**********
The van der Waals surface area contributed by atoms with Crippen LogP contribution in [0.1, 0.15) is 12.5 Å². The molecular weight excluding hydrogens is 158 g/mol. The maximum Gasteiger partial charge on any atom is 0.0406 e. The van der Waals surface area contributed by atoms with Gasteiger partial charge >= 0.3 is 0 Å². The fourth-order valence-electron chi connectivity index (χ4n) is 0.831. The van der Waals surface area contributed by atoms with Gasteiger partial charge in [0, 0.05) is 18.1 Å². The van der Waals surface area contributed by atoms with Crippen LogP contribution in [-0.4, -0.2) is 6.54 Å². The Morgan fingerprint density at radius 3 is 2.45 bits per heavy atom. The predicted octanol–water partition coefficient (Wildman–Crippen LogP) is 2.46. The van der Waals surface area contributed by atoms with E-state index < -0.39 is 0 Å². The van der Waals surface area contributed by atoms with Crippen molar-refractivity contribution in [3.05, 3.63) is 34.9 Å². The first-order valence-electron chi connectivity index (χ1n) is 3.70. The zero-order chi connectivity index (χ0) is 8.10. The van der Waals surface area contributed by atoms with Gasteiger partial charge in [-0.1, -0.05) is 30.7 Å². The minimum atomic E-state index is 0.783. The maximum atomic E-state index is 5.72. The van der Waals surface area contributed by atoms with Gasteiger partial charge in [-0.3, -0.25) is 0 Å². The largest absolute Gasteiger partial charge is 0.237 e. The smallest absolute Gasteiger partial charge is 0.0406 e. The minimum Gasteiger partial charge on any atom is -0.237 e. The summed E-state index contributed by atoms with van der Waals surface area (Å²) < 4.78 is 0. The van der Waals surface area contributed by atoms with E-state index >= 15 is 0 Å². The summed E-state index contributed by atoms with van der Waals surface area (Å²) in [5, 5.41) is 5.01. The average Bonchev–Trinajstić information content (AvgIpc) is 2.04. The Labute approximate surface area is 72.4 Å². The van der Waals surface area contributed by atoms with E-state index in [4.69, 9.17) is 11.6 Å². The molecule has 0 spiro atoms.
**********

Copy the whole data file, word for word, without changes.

The van der Waals surface area contributed by atoms with Crippen LogP contribution in [0.1, 0.15) is 12.5 Å². The molecular weight excluding hydrogens is 158 g/mol. The maximum Gasteiger partial charge on any atom is 0.0406 e. The van der Waals surface area contributed by atoms with Gasteiger partial charge >= 0.3 is 0 Å². The fourth-order valence-electron chi connectivity index (χ4n) is 0.831. The van der Waals surface area contributed by atoms with Gasteiger partial charge in [0, 0.05) is 18.1 Å². The van der Waals surface area contributed by atoms with Crippen LogP contribution in [-0.4, -0.2) is 6.54 Å². The Morgan fingerprint density at radius 3 is 2.45 bits per heavy atom. The predicted octanol–water partition coefficient (Wildman–Crippen LogP) is 2.46. The van der Waals surface area contributed by atoms with E-state index < -0.39 is 0 Å². The van der Waals surface area contributed by atoms with Crippen molar-refractivity contribution in [3.05, 3.63) is 34.9 Å². The first-order valence-electron chi connectivity index (χ1n) is 3.70. The zero-order chi connectivity index (χ0) is 8.10. The van der Waals surface area contributed by atoms with Gasteiger partial charge in [-0.1, -0.05) is 30.7 Å². The minimum atomic E-state index is 0.783. The maximum atomic E-state index is 5.72. The van der Waals surface area contributed by atoms with Gasteiger partial charge in [-0.3, -0.25) is 0 Å². The largest absolute Gasteiger partial charge is 0.237 e. The smallest absolute Gasteiger partial charge is 0.0406 e. The minimum Gasteiger partial charge on any atom is -0.237 e. The summed E-state index contributed by atoms with van der Waals surface area (Å²) < 4.78 is 0. The van der Waals surface area contributed by atoms with E-state index >= 15 is 0 Å². The summed E-state index contributed by atoms with van der Waals surface area (Å²) in [5, 5.41) is 5.01. The average Bonchev–Trinajstić information content (AvgIpc) is 2.04. The Labute approximate surface area is 72.4 Å². The van der Waals surface area contributed by atoms with E-state index in [4.69, 9.17) is 11.6 Å². The molecule has 0 spiro atoms.